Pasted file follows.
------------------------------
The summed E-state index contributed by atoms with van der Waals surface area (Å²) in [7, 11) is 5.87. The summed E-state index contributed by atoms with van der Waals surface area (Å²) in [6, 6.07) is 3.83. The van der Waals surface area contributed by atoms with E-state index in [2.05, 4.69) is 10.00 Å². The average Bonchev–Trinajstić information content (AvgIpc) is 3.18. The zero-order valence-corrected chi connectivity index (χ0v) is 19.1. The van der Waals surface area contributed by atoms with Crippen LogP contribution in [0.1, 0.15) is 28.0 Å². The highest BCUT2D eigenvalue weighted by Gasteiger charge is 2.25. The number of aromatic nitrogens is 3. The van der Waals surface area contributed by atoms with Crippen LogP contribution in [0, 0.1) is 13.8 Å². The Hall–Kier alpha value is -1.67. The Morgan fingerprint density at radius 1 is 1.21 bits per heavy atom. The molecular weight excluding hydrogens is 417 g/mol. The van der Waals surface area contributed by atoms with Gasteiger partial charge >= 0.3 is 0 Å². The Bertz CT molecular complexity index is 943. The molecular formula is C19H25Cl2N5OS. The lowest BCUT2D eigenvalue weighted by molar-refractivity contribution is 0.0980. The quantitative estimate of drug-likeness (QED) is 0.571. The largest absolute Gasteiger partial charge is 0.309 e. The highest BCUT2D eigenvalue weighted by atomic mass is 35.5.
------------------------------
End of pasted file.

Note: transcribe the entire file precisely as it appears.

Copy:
The summed E-state index contributed by atoms with van der Waals surface area (Å²) in [7, 11) is 5.87. The summed E-state index contributed by atoms with van der Waals surface area (Å²) in [6, 6.07) is 3.83. The van der Waals surface area contributed by atoms with E-state index in [2.05, 4.69) is 10.00 Å². The average Bonchev–Trinajstić information content (AvgIpc) is 3.18. The zero-order valence-corrected chi connectivity index (χ0v) is 19.1. The van der Waals surface area contributed by atoms with Crippen LogP contribution in [0.1, 0.15) is 28.0 Å². The highest BCUT2D eigenvalue weighted by Gasteiger charge is 2.25. The number of aromatic nitrogens is 3. The van der Waals surface area contributed by atoms with Crippen LogP contribution in [0, 0.1) is 13.8 Å². The Hall–Kier alpha value is -1.67. The Morgan fingerprint density at radius 1 is 1.21 bits per heavy atom. The molecular weight excluding hydrogens is 417 g/mol. The van der Waals surface area contributed by atoms with Gasteiger partial charge >= 0.3 is 0 Å². The Bertz CT molecular complexity index is 943. The molecular formula is C19H25Cl2N5OS. The lowest BCUT2D eigenvalue weighted by molar-refractivity contribution is 0.0980. The quantitative estimate of drug-likeness (QED) is 0.571. The largest absolute Gasteiger partial charge is 0.309 e. The highest BCUT2D eigenvalue weighted by atomic mass is 35.5.